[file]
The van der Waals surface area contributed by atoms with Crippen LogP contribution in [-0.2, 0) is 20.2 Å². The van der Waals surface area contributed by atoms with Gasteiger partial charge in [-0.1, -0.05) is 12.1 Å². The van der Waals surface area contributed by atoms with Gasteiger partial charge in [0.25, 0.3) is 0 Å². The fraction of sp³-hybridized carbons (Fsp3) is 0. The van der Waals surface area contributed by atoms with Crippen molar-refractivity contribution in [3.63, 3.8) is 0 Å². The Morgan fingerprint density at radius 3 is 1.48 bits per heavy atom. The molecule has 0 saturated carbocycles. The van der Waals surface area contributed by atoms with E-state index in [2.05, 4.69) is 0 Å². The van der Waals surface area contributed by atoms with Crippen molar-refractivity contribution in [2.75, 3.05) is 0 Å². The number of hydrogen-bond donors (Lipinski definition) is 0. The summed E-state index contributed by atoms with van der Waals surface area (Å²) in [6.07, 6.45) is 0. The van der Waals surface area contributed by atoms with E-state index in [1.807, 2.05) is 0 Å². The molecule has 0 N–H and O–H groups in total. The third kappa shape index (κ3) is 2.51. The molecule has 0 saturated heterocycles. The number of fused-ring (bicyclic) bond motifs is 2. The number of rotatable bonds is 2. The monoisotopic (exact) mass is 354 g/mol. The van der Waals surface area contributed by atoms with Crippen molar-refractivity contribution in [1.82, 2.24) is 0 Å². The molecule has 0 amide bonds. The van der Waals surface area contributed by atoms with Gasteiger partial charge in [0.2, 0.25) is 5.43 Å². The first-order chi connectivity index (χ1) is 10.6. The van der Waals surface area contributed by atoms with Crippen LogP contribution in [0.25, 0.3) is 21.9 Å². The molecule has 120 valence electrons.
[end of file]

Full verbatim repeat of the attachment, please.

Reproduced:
The van der Waals surface area contributed by atoms with Crippen LogP contribution in [-0.2, 0) is 20.2 Å². The van der Waals surface area contributed by atoms with Gasteiger partial charge in [-0.1, -0.05) is 12.1 Å². The van der Waals surface area contributed by atoms with Gasteiger partial charge in [0.25, 0.3) is 0 Å². The fraction of sp³-hybridized carbons (Fsp3) is 0. The van der Waals surface area contributed by atoms with Crippen molar-refractivity contribution in [3.63, 3.8) is 0 Å². The Morgan fingerprint density at radius 3 is 1.48 bits per heavy atom. The molecule has 0 saturated carbocycles. The van der Waals surface area contributed by atoms with E-state index in [2.05, 4.69) is 0 Å². The van der Waals surface area contributed by atoms with Crippen molar-refractivity contribution in [2.75, 3.05) is 0 Å². The number of hydrogen-bond donors (Lipinski definition) is 0. The summed E-state index contributed by atoms with van der Waals surface area (Å²) in [6.07, 6.45) is 0. The van der Waals surface area contributed by atoms with E-state index in [1.807, 2.05) is 0 Å². The molecule has 0 N–H and O–H groups in total. The third kappa shape index (κ3) is 2.51. The molecule has 0 saturated heterocycles. The number of fused-ring (bicyclic) bond motifs is 2. The number of rotatable bonds is 2. The monoisotopic (exact) mass is 354 g/mol. The van der Waals surface area contributed by atoms with Crippen molar-refractivity contribution in [1.82, 2.24) is 0 Å². The molecule has 0 amide bonds. The van der Waals surface area contributed by atoms with Gasteiger partial charge in [0.2, 0.25) is 5.43 Å². The first-order chi connectivity index (χ1) is 10.6. The van der Waals surface area contributed by atoms with Crippen LogP contribution in [0.25, 0.3) is 21.9 Å². The molecule has 120 valence electrons.